First Helicopter Solo!!!  Well, we finally got a break in the crappy weather.  After some hovering and a couple of laps in the pattern, Corey jumped out and I was on my own.  Now, I remember my first airplane solo like it was yesterday.  Heart racing and sweating buckets.  It wasn’t that bad this time, but still pretty intense.  It got the heartbeat to the aerobic stage I am sure.   There is no greater sense of focus than flying a new type of aircraft by yourself for the first time.

Probably working against me was the fact that I watched the Robinson R22 safety seminar video on DVD the prior night.    They go through the many ways that R22s fall out of the sky and how to get into and how to avoid unrecoverable situations.  Pretty damn sobering and definitely forefront on my mind as I took the mighty R22 up on my own.  All was fine, though and as with my airplane solo, the first couple patterns and landings were probably my smoothest to date.

Cool.  Cool.  Cool.  10 more hours of solo and 3 of checkride prep and we’ll be pretty darned close to the rating.  More incentive to get cracking on that Helicycle.  Let’s get back to building!!!

Training Restart

It’s been about 2 years since my last stint of helicopter training.  When I stopped I had about 10 hours logged, but my schedule at the time only allowed for maybe one lesson a week.  With weather delays and the like, those ten hours took over three months to acquire.  The first half of every lesson was spent relearning the last with the long delays between sessions.

I decided to restart the training, but this time I would take a week off of work and schedule two sessions a day to make as rapid advancement as possible.  I started last Sunday (the 17th), and finished my week today.  I logged about another 11 hours, doubling my total time in the span of a week.  A couple of days were washed out due to New England springtime weather.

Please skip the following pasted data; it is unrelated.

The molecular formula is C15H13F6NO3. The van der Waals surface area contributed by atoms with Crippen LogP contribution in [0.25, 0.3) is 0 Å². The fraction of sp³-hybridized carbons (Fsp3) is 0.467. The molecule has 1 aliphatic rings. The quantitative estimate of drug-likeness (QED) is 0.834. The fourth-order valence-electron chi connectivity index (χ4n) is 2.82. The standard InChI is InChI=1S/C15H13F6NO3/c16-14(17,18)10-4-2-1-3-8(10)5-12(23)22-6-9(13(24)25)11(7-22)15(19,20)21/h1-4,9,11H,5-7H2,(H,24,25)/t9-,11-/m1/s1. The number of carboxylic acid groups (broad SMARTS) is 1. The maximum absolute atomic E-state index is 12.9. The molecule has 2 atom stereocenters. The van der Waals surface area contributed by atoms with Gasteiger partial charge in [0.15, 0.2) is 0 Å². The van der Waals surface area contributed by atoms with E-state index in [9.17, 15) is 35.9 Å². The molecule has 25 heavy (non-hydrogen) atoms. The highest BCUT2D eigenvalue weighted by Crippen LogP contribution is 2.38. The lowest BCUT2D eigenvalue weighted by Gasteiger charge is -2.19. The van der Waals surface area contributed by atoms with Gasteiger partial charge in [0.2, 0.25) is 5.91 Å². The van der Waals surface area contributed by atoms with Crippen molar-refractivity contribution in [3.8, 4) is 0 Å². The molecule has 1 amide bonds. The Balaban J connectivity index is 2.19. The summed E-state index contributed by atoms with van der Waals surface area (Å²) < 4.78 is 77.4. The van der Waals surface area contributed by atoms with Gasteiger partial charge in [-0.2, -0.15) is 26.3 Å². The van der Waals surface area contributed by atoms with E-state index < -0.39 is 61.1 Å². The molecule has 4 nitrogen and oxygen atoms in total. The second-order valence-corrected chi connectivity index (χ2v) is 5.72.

To my surprise, the basics came back quickly.  I felt like an idiot during the first pre-flight as I had forgotten where everything is - a bad sign.  But, the muscle memory was still fundamentally intact.   The first 30 seconds were hairy, but I could still almost hover.

By the end of the week, I feel pretty OK about hovering, and there is some level of confidence that if my instructor Corey were to drop dead in the left seat, that I could continue the lesson and return the ship to C&R, insuring that his family got paid for the full lesson, without any bent metal on the ramp.

Autos are still not mastered.  I can do one acceptably, but on the next one lose track of airspeed or RPM, or heading.  It is not reflex yet, but still an intellectual process.  Until the responses and control are semi-automatic, and the big three (RPM, airspeed, and position) are more in hand I would question my ability to complete one without balling up the machine.  I am still having to THINK - RPM low, lower collective, OK, too high-raise it.  Ooops, too much, back down.  My responses are not fluid enough such that if I start chasing one parameter or the other, then we’re in for a roller-coaster ride.

Lee came out to watch one day.  She hid behind the trailer there when I started schwanging the mighty R22 all over the sky.

Still, comparing the start of the week to now is night and day.  Whereas a wind gust during hover at the start would take 20 seconds to restabilize from, now it’s almost immediate.  We’ve started to talk about the big solo.  Maybe another 3 or 4 hours and we’ll be there.  I want to feel much more confident about controlling the parameters in autos before we take that leap.

Here's a short video clip of a Platform Landing.  Crappy Video quality from a distance. Just take it real slow